Navigation Links
Study sheds new light on role of genetic mutations in colon cancer development
Date:6/7/2012

SEATTLE In exploring the genetics of mitochondria the powerhouse of the cell researchers at Fred Hutchinson Cancer Research Center have stumbled upon a finding that challenges previously held beliefs about the role of mutations in cancer development.

For the first time, researchers have found that the number of new mutations are significantly lower in cancers than in normal cells.

"This is completely opposite of what we see in nuclear DNA, which has an increased overall mutation burden in cancer," said cancer geneticist Jason Bielas, Ph.D., whose findings are published in the June 7 issue of PLoS Genetics.

Mutations are changes in the genetic sequence of a cell's genome and can occur as a result of environmental exposure to viruses, radiation and certain chemicals, or due to spontaneous errors during cell division or DNA replication.

Mitochondria, which are primarily responsible for the cell's energy production, are semi-autonomous; similar to the nucleus, they have their own set of DNA, which encodes genes critical for the functioning of the cell. While the role of genomic instability has been well characterized in nuclear DNA, this is the first attempt to determine whether instability in mitochondrial DNA may play a similar role in cancer growth and metastasis.

"We were surprised to find that the frequency of new mutations in mitochondrial DNA from tumor cells is decreased compared to that of normal cells," said Bielas, an assistant member of the Public Health Sciences and Human Biology divisions at the Hutchinson Center. "By extension, this suggests, somewhat counterintuitively, that higher mitcochondrial mutation rates may actually serve as a barrier to cancer development, and drugs that focus directly on increasing mitochondrial DNA damage and mutation might swap cancer's immortality for accelerated aging and tumor-cell death."

For the study, the researchers used using an ultra-sensitive test to detect mutations in mitochondrial DNA from normal and cancerous colon tissue resected from 20 patients prior to chemotherapy.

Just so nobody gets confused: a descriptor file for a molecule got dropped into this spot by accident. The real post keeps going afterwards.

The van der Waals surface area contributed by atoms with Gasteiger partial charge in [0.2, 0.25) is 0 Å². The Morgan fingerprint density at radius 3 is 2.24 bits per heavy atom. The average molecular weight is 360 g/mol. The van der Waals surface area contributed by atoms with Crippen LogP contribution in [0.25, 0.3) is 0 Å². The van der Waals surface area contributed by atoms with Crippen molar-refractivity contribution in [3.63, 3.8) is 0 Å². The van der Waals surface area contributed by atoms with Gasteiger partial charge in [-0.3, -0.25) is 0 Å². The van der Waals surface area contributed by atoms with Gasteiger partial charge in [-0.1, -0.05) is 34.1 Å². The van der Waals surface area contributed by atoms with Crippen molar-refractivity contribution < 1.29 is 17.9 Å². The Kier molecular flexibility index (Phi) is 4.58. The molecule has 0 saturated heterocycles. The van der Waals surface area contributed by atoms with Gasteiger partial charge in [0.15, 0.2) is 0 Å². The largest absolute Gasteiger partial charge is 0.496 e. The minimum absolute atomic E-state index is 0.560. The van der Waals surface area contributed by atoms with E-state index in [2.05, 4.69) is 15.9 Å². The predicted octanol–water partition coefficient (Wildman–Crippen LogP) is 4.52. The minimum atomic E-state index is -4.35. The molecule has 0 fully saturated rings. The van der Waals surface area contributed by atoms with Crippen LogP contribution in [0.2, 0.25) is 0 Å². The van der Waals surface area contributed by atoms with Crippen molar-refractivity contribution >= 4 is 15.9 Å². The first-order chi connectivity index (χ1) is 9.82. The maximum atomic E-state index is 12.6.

Bielas and colleagues first set out to analyze mutation rates in mitochondrial DNA because they wanted to see if it could act as a surrogate for nuclear DNA as a cancer biomarker. "Cells contain a thousandfold more mitochondrial genetic material than nuclear DNA, so theoretically you'd need a thousand times less tissue to get the same genetic information to predict clinical outcomes such as how fast a tumor would progress or whether it would be resistant to therapy," Bielas said.

While mitochondrial DNA proved to be an unreliable stand-in for nuclear DNA as a cancer biomarker, it offers promise as a new drug target.

"If we could increase DNA damage and mutation within the mitochondrial genome, theoretically we could decrease cancer," Bielas said. "That's what we're testing now. This is a whole new hypothesis."

The way mitochondria maintain genetic stability in the face of cancer, Bielas suggests, may be because unlike normal cells, cancer cells do not need oxygen to survive. In fact, cancer cells decrease the process by which they get energy from the mitochondria and rely instead on a process called glycolysis, which is a form of energy production in the absence of oxygen.

"We believe less damage occurs to mitochondrial DNA of cancer cells because they no longer need oxygen," he said. "If we could program a cancer cell to once again need oxygen, we expect it would die with minimal side effects."

Bielas and colleagues are now testing this theory in the laboratory, seeing whether cancer cells that are reprogrammed to utilize oxygen and/or are targeted for mitochondrial DNA damage respond better to certain therapeutic agents.